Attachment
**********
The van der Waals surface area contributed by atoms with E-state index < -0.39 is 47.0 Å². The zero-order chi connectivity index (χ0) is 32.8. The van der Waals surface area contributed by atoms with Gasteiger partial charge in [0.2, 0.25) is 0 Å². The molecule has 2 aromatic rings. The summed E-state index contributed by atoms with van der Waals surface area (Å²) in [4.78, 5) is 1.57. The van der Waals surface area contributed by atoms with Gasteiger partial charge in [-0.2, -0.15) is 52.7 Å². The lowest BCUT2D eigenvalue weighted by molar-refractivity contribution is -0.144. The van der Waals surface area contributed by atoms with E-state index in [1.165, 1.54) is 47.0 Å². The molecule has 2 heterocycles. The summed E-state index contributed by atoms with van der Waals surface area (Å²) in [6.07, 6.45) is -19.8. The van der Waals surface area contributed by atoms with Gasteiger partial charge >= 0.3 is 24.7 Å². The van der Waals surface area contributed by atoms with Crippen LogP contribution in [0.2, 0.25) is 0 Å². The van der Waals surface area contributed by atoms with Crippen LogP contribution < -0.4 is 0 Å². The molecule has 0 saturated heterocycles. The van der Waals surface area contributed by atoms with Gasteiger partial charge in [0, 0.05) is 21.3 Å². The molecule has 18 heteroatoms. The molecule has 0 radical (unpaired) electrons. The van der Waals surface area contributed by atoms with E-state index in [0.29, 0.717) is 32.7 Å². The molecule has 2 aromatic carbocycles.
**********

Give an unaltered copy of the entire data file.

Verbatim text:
The van der Waals surface area contributed by atoms with E-state index < -0.39 is 47.0 Å². The zero-order chi connectivity index (χ0) is 32.8. The van der Waals surface area contributed by atoms with Gasteiger partial charge in [0.2, 0.25) is 0 Å². The molecule has 2 aromatic rings. The summed E-state index contributed by atoms with van der Waals surface area (Å²) in [4.78, 5) is 1.57. The van der Waals surface area contributed by atoms with Gasteiger partial charge in [-0.2, -0.15) is 52.7 Å². The lowest BCUT2D eigenvalue weighted by molar-refractivity contribution is -0.144. The van der Waals surface area contributed by atoms with E-state index in [1.165, 1.54) is 47.0 Å². The molecule has 2 heterocycles. The summed E-state index contributed by atoms with van der Waals surface area (Å²) in [6.07, 6.45) is -19.8. The van der Waals surface area contributed by atoms with Gasteiger partial charge >= 0.3 is 24.7 Å². The van der Waals surface area contributed by atoms with Crippen LogP contribution in [0.2, 0.25) is 0 Å². The van der Waals surface area contributed by atoms with Crippen LogP contribution < -0.4 is 0 Å². The molecule has 0 saturated heterocycles. The van der Waals surface area contributed by atoms with Gasteiger partial charge in [0, 0.05) is 21.3 Å². The molecule has 18 heteroatoms. The molecule has 0 radical (unpaired) electrons. The van der Waals surface area contributed by atoms with E-state index in [0.29, 0.717) is 32.7 Å². The molecule has 2 aromatic carbocycles.